Breaking Artist: Eli "Paperboy" Reed

April 9, 2008 12:51 PM ET

Who: Eli "Paperboy" Reed, a Boston-via-Delta South soul singer who, with his band the True Loves, conquered both street corners and punk clubs with a mix of grooved-out rave-ups and slow-burning ballads.

Sounds Like: Your favorite Motown and Stax Records livened up for the Winehouse era. On his new album Roll With You, "Paperboy" delivers classic soul and horn-heavy R&B soaked with the blues of Muddy Waters and Howlin' Wolf. "Southern music is really where it's at for me and it's really defined my sound," Reed says.

Vital Stats:

• So where did he get the moniker "Paperboy?" "Ever see the movie Newsies?" asks Reed. "I lived in Mississippi for a while and in high school I had a newsboy hat that was my grandfather's. Everyone's got a nickname down there and people started calling me 'Paperboy' because of the hat."

• Reed's performing days started at age sixteen with a summer job playing in the street in Boston's Harvard Square. "I played guitar and harmonica, and my friend played drums and washboard," Reed remembers. "The money was good, and we only had to work for four hours a day."

• Reed has gained a reputation for his energetic live shows. "I had gotten a new blue sharkskin suit that I loved, and I was doing a ballad where I got down on one knee and suddenly the entire left pant leg ripped wide open," Reed says. "I was standing there with one pant leg. There were three songs left in the set, and there wasn't much I could do but finish the set. I rip a lot of pants."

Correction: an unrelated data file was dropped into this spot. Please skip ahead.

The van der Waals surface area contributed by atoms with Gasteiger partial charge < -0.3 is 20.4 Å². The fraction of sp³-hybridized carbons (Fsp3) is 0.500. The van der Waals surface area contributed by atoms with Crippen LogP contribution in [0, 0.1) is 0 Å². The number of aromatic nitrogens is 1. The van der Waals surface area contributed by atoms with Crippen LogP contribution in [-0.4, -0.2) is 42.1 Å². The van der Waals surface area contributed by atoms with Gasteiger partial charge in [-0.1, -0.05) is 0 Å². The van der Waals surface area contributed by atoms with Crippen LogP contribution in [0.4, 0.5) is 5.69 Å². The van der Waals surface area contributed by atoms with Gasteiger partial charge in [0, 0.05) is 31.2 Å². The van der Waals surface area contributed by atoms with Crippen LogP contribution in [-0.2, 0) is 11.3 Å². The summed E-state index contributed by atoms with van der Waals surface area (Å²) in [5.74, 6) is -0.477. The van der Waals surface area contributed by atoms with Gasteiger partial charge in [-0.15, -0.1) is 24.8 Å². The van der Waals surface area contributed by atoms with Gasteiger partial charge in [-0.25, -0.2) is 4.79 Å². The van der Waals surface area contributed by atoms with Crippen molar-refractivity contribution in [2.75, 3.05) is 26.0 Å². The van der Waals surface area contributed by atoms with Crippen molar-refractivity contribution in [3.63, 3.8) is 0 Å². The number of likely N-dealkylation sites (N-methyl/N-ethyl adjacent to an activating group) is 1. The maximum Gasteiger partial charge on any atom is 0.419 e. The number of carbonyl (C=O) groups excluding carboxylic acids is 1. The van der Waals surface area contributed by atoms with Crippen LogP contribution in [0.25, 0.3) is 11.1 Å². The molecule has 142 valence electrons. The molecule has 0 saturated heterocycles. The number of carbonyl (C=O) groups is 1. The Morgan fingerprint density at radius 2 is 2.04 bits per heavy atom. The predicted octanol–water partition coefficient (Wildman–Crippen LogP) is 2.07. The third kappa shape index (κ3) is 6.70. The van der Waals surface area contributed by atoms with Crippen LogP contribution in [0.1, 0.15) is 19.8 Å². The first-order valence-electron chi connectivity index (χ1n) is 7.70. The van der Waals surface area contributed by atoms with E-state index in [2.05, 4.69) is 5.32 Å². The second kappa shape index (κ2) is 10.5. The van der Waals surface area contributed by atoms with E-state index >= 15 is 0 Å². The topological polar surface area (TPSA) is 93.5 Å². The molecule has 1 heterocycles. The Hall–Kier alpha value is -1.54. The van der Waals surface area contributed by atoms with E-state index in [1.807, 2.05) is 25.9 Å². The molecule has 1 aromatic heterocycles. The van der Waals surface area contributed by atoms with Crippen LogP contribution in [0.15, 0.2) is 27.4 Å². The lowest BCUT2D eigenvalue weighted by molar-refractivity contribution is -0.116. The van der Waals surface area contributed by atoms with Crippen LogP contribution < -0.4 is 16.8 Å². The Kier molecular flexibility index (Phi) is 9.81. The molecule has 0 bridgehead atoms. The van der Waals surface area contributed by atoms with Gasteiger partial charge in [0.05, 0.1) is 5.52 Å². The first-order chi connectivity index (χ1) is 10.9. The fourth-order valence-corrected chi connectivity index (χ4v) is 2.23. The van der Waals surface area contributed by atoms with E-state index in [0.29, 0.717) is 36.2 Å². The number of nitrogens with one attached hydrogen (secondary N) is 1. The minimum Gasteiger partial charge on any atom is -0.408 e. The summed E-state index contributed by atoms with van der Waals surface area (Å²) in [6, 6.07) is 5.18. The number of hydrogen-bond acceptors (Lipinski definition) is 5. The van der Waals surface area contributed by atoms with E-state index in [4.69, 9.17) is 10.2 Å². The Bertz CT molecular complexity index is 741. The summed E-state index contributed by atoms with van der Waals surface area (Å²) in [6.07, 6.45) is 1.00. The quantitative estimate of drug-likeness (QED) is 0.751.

To read the new issue of Rolling Stone online, plus the entire RS archive: Click Here

Music Main Next
Around the Web
Powered By ZergNet
Daily Newsletter

Get the latest RS news in your inbox.

Sign up to receive the Rolling Stone newsletter and special offers from RS and its
marketing partners.


We may use your e-mail address to send you the newsletter and offers that may interest you, on behalf of Rolling Stone and its partners. For more information please read our Privacy Policy.

Song Stories

“Whoomp! (There It Is)”

Tag Team | 1993

Cecil Glenn — a.k.a., "D.C." — was a cook at Magic City, a nude dance club in Atlanta, when he first heard women shout "Whoomp — there it is!" Inspired by the party chant, he and partner Steve "Roll'n" Gibson wrote a song around it. Undaunted by label rejections, they borrowed $2,500 from Glenn's parents and pressed 800 singles, which quickly sold out in the Atlanta area. A record deal came soon after. Glenn said the song was meant for positive partying. "If you're going to say 'Whoomp there it is,' and you're doing something negative, we'd rather it not have come out of your mouth."

More Song Stories entries »